Cognitive Behavioural Therapy (CBT)
Cognitive Behavioural Therapy
By Emily Peck, SSW Intern
Cognitive behavioural therapy (CBT) is a type of therapy that views thoughts, feelings and behaviours as all related. CBT proposes that since they are all on the same dimension, if there is any significant change in one it will in turn have a therapeutic effect on the other two dimensions. CBT examines negative thought patterns or harmful mind traps such as should lists, fortune telling, black and white thinking, over-generalizations and catastrophizing. CBT uses cognitive interventions such as thought stopping; as well it employs the use of behavioural interventions such as mindfulness or relaxation. By using these interventions CBT disputes those negative thoughts and works towards changing feelings and behaviours in accordance.
There are numerous applications for CBT, it can be used in stress management, addictions counselling, career counselling, eating disorder therapy, mental health counselling, assertiveness training and many more. The effectiveness of CBT is well documented, even after treatment ends the skills that are learned through the course of the therapy remain with clients (Patterson, 2009). CBT has been shown to help improve levels of anxiety in children, help with behaviour at school and at home and even has parents noticing positive changes in their children after CBT therapy (Minde, Roy, & Hashemi, 2010). It is this success of CBT that has it being used so widely today.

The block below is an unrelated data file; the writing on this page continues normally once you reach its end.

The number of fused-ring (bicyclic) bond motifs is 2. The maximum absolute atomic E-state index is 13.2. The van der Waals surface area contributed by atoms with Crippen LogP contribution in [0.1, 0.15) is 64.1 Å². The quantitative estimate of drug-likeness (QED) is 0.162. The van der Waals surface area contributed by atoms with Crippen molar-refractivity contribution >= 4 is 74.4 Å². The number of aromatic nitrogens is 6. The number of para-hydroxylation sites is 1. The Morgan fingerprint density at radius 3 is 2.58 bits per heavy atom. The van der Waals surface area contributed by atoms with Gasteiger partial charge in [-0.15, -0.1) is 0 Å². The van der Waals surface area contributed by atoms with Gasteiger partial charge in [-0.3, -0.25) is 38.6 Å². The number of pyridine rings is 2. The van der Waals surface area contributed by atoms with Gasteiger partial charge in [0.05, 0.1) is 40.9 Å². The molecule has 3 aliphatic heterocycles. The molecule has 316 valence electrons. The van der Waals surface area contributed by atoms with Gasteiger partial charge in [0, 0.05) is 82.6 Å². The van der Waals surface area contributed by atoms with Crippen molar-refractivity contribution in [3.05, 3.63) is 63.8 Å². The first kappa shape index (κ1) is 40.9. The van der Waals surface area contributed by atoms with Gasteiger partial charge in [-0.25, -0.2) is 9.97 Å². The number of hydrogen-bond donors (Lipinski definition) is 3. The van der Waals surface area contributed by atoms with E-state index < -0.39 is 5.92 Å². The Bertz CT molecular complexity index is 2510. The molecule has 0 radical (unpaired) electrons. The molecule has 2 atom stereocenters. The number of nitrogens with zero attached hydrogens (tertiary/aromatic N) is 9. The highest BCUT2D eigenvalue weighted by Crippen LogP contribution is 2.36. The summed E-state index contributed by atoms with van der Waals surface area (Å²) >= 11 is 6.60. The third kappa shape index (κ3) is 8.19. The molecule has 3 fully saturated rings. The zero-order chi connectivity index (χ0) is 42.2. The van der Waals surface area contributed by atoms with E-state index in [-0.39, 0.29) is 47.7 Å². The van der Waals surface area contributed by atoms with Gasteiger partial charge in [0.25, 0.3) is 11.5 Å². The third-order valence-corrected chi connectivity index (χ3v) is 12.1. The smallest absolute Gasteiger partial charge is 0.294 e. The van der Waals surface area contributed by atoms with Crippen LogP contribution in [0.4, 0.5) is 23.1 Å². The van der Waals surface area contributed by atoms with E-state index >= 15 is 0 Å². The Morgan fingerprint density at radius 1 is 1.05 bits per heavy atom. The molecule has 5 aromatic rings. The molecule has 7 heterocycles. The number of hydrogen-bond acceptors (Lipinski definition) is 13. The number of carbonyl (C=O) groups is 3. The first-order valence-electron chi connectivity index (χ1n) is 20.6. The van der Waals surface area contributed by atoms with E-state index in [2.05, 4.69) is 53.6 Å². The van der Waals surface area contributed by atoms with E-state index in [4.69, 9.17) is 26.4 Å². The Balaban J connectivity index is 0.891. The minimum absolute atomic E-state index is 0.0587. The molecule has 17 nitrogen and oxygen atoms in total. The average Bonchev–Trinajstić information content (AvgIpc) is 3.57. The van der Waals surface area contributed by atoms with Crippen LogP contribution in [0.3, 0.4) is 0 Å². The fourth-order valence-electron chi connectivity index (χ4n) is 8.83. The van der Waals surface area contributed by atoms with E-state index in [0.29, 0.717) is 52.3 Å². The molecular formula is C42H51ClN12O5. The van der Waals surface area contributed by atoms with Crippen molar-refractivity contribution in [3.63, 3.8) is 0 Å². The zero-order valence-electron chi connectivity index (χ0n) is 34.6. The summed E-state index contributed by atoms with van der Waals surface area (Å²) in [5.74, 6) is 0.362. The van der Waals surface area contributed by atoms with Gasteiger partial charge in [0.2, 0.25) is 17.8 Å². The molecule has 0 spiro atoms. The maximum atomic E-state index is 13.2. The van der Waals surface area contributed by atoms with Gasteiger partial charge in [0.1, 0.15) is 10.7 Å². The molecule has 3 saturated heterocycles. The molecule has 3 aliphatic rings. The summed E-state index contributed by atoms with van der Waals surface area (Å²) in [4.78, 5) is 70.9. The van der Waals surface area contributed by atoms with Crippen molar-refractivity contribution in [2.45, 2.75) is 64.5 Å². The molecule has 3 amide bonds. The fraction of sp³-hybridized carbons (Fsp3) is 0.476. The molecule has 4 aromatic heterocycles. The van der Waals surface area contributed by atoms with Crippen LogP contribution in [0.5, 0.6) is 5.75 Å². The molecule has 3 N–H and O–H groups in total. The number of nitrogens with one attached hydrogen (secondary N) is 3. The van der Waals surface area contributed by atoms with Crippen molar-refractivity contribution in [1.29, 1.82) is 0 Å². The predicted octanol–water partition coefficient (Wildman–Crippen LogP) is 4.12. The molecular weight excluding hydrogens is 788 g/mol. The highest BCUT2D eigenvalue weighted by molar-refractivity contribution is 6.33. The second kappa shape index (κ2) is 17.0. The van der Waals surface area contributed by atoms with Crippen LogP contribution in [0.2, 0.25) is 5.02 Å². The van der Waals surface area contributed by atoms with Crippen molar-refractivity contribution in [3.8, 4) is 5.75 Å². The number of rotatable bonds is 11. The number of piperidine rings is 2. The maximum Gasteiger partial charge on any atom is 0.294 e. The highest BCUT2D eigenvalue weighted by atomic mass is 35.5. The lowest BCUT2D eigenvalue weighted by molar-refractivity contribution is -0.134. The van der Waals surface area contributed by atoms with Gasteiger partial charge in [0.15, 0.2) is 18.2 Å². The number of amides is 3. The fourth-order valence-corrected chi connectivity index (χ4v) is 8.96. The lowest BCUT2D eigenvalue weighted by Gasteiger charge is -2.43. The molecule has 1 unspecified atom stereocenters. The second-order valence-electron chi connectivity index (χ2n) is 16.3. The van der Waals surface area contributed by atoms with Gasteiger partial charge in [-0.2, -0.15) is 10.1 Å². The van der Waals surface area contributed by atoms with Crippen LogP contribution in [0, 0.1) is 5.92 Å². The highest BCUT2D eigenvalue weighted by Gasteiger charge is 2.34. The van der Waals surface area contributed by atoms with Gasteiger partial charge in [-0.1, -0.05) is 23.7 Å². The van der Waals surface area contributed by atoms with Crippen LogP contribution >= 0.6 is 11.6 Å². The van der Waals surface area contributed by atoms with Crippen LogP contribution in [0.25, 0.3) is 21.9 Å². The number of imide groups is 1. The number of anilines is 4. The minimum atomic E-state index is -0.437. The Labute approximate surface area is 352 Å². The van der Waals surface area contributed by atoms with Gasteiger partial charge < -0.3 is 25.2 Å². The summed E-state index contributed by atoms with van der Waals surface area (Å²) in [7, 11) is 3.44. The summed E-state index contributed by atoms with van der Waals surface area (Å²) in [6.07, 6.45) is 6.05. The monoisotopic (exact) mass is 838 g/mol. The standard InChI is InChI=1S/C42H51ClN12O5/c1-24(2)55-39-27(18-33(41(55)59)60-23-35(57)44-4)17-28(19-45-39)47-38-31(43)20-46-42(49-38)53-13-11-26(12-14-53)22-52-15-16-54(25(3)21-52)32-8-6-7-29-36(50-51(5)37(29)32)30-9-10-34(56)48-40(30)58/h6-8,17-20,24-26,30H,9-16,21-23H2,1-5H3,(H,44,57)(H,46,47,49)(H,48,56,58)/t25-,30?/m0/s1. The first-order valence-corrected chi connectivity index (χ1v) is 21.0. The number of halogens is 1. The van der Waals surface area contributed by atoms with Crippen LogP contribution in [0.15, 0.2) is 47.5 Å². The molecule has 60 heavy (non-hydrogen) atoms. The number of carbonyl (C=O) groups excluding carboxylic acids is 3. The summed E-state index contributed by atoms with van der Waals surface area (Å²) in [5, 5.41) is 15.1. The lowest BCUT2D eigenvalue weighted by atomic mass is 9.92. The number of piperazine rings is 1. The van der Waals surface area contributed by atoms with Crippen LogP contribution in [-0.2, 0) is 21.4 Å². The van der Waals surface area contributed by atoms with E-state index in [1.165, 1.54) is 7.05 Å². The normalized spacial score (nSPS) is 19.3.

Minde, K., Roy, J., Bezonsky, R., & Hashemi, A. (2010). The effectiveness of CBT in 3-7 year old anxious children: Preliminary data. Journal of the Canadian Academy of Child & Adolescent Psychiatry, 19(2), 109-115.
Patterson, M. (2009). CBT in practise: Part science, part art. BC’s Mental Health and Addictions Journal, 6(1), 6-8.